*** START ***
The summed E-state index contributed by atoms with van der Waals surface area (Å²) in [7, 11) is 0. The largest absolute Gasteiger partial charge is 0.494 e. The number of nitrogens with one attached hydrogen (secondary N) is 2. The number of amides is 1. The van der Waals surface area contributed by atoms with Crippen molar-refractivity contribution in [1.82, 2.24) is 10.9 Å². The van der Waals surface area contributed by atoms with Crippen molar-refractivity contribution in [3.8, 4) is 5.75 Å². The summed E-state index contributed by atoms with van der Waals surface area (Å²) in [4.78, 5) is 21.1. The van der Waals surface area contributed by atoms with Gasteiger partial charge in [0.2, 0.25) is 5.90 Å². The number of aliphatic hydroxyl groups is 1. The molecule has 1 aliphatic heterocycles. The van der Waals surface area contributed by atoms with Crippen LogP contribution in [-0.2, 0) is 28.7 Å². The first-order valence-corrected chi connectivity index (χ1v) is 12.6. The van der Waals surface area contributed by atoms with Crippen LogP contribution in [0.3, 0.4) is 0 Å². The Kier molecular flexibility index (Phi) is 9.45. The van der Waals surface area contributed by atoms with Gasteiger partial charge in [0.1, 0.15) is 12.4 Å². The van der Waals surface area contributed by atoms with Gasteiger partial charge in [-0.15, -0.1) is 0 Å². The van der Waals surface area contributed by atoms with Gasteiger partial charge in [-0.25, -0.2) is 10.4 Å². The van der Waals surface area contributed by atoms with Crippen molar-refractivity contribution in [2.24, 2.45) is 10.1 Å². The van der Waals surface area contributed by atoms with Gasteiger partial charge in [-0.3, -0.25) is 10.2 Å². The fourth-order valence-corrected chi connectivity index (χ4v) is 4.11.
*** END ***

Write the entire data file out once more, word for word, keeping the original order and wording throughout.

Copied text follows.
The summed E-state index contributed by atoms with van der Waals surface area (Å²) in [7, 11) is 0. The largest absolute Gasteiger partial charge is 0.494 e. The number of nitrogens with one attached hydrogen (secondary N) is 2. The number of amides is 1. The van der Waals surface area contributed by atoms with Crippen molar-refractivity contribution in [1.82, 2.24) is 10.9 Å². The van der Waals surface area contributed by atoms with Crippen molar-refractivity contribution in [3.8, 4) is 5.75 Å². The summed E-state index contributed by atoms with van der Waals surface area (Å²) in [4.78, 5) is 21.1. The van der Waals surface area contributed by atoms with Gasteiger partial charge in [0.2, 0.25) is 5.90 Å². The number of aliphatic hydroxyl groups is 1. The molecule has 1 aliphatic heterocycles. The van der Waals surface area contributed by atoms with Crippen LogP contribution in [-0.2, 0) is 28.7 Å². The first-order valence-corrected chi connectivity index (χ1v) is 12.6. The van der Waals surface area contributed by atoms with Crippen LogP contribution in [0.3, 0.4) is 0 Å². The Kier molecular flexibility index (Phi) is 9.45. The van der Waals surface area contributed by atoms with Gasteiger partial charge in [0.1, 0.15) is 12.4 Å². The van der Waals surface area contributed by atoms with Gasteiger partial charge in [-0.15, -0.1) is 0 Å². The van der Waals surface area contributed by atoms with Gasteiger partial charge in [-0.25, -0.2) is 10.4 Å². The van der Waals surface area contributed by atoms with Crippen molar-refractivity contribution in [2.24, 2.45) is 10.1 Å². The van der Waals surface area contributed by atoms with Gasteiger partial charge in [-0.3, -0.25) is 10.2 Å². The fourth-order valence-corrected chi connectivity index (χ4v) is 4.11.